Canadian airports aren't screening travellers from China for new coronavirus
TORONTO -- The United States has joined a growing list of countries screening air travellers from China for a new virus linked to two deaths and dozens of infections, but Canada is so far not taking the same step.
Public Health Agency of Canada confirmed Friday that airports in Toronto, Montreal and Vancouver are rolling out new messages on arrival screens asking travellers from Wuhan -- the central Chinese city where the illness is believed to have started -- to contact a border service agent if they are experiencing flu-like symptoms.
If a traveller steps forward and shows signs of an infectious disease, they are then screened by a specially trained quarantine officer who can identify whether or not the passenger’s condition presents a potential public health risk.
Electronic kiosks at the three airports will also include an additional health screening question.
“Entry screening alone is not a guarantee against the possible importation of this new virus but is an important public health tool during periods of uncertainty and part of a multilayered government response strategy,” Public Health said in a statement, adding that the overall risk to Canadians is still considered low.
In the United States, 100 staffers from the Centers for Disease Control and Prevention have been dispatched to three airports: New York City's John F. Kennedy International airport, Los Angeles International Airport and San Francisco International Airport.
An estimated 5,000 travellers to the U.S. from Wuhan are expected to be screened in the coming weeks. Officials will use thermal scanners that can be pointed at travellers’ foreheads or temples for signs of illness, and travellers will be asked to fill out questionnaires asking if they visited meat or seafood markets in Wuhan.
Similar screenings are underway at airports in Japan and Thailand.
Canada does not have any direct flights from Wuhan, whereas New York and San Francisco each receive three flights per week from the city in central China. Los Angeles also receives a large number of travellers from Wuhan via Beijing.
The U.S. approach is meant to detect the virus early, says Dr. Nancy Messonnier, director of the U.S. National Center for Immunization and Respiratory Diseases.
“The earlier we detect this virus, the better we'll understand it, and the better we'll be able to protect people,” Dr. Messonnier said.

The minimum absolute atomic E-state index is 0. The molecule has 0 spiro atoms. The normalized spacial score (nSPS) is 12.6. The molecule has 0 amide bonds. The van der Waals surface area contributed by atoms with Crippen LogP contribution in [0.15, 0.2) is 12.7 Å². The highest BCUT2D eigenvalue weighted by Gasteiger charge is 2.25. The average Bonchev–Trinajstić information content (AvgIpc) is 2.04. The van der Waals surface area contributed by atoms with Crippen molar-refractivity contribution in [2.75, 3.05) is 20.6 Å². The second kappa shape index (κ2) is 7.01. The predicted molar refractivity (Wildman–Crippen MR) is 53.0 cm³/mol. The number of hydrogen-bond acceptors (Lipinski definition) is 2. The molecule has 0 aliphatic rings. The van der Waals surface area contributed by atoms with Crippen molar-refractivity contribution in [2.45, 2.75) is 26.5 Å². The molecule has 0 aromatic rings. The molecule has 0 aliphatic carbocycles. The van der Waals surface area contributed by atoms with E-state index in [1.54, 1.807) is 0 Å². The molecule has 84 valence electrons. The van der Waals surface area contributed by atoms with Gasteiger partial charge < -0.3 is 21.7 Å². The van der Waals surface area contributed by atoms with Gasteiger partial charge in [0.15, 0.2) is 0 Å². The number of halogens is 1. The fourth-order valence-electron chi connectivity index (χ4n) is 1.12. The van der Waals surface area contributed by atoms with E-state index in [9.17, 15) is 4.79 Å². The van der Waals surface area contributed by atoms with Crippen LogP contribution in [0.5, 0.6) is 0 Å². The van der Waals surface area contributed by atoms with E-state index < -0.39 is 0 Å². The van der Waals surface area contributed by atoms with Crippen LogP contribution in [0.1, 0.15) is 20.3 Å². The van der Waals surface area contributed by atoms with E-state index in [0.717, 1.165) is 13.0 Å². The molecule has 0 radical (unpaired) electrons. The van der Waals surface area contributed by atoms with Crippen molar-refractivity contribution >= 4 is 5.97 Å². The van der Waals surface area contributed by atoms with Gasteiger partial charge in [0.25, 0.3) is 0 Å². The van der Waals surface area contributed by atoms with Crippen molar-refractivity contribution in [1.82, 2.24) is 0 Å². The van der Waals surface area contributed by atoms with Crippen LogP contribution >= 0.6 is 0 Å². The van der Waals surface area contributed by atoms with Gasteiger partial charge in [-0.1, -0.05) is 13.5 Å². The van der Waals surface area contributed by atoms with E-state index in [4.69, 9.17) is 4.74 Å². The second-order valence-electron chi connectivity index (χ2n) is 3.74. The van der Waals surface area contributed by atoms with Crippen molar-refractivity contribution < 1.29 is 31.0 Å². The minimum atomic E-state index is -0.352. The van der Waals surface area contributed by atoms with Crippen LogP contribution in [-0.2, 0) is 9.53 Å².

But whether or not airport screenings effectively prevent the spread of infectious illnesses is up for debate. The last time the U.S. ordered airport screenings was in 2014 due to concerns about the Ebola virus, and a passenger who was infected but did not show any symptoms passed through screenings.
Dr. Isaac Bogoch, a clinician investigator with the Toronto General Hospital Research Institute, described Canada’s approach as “balanced and measured.”
“These screening measures are typically not that efficient in picking up travellers because many people can be incubating the infection during the time of travel and are not actively sick,” he told CTV News.
Dr. Kamran Khan, a University of Toronto researcher who has studied airport screenings during the SARS and Ebola outbreaks, said airport screenings are far from foolproof.
"It's not a particularly effective intervention, and it potentially offers a false sense of security," Dr. Khan told The Associated Press.
A new report published Friday used modeling and estimated that the 45 confirmed cases in Wuhan could be grossly underrepresented. Researchers estimated that the number of cases in China could be as high as 1,723.
“It is certainly possible that this virus is more widespread within China and the reason we don’t know about it is because people just aren't sick enough to come to medical attention,” said Dr. Bogoch.
Concerns about the illness began earlier this month when multiple vendors from a fish market in Wuhan fell ill with the then-unknown virus. More than 40 cases have since been confirmed in China, with three cases in Japan and Thailand.
Two fatalities were reported, both in men over 60 with pre-existing conditions.
Chinese scientists have identified the virus’s genetic sequence and shared it widely, a step that the World Health Organization described as “of great importance.”
Symptoms of the coronavirus include fever, with a few cases involving difficulty breathing. Officials say the illness is likely spread through contact with animals, but have not been able to rule out the possibility of human-to-human contact as a factor.
Complicating matters is the fact that the new coronavirus shares symptoms with the common flu. Canadian public health officials say they will monitor the situation and take more aggressive measures if necessary.
With files from The Associated Press